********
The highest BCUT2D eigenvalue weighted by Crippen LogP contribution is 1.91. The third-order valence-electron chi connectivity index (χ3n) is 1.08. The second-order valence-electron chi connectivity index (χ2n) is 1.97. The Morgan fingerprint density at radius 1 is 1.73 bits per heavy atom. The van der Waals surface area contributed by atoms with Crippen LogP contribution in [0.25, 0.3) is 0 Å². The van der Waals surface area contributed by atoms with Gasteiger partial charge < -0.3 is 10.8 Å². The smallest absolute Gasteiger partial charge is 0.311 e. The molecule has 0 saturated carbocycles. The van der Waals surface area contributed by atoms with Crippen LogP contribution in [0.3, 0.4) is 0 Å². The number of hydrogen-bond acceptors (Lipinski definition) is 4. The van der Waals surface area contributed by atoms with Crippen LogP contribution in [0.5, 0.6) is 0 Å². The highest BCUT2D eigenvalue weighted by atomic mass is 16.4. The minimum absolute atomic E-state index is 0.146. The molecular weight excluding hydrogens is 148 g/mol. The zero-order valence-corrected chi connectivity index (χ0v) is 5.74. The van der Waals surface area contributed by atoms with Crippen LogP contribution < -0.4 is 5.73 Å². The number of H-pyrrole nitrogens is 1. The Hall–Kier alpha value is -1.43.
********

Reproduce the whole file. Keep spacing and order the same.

The highest BCUT2D eigenvalue weighted by Crippen LogP contribution is 1.91. The third-order valence-electron chi connectivity index (χ3n) is 1.08. The second-order valence-electron chi connectivity index (χ2n) is 1.97. The Morgan fingerprint density at radius 1 is 1.73 bits per heavy atom. The van der Waals surface area contributed by atoms with Crippen LogP contribution in [0.25, 0.3) is 0 Å². The van der Waals surface area contributed by atoms with Gasteiger partial charge < -0.3 is 10.8 Å². The smallest absolute Gasteiger partial charge is 0.311 e. The molecule has 0 saturated carbocycles. The van der Waals surface area contributed by atoms with Crippen LogP contribution in [0.3, 0.4) is 0 Å². The number of hydrogen-bond acceptors (Lipinski definition) is 4. The van der Waals surface area contributed by atoms with Crippen LogP contribution in [0.5, 0.6) is 0 Å². The highest BCUT2D eigenvalue weighted by atomic mass is 16.4. The minimum absolute atomic E-state index is 0.146. The molecular weight excluding hydrogens is 148 g/mol. The zero-order valence-corrected chi connectivity index (χ0v) is 5.74. The van der Waals surface area contributed by atoms with Crippen LogP contribution < -0.4 is 5.73 Å². The number of H-pyrrole nitrogens is 1. The Hall–Kier alpha value is -1.43.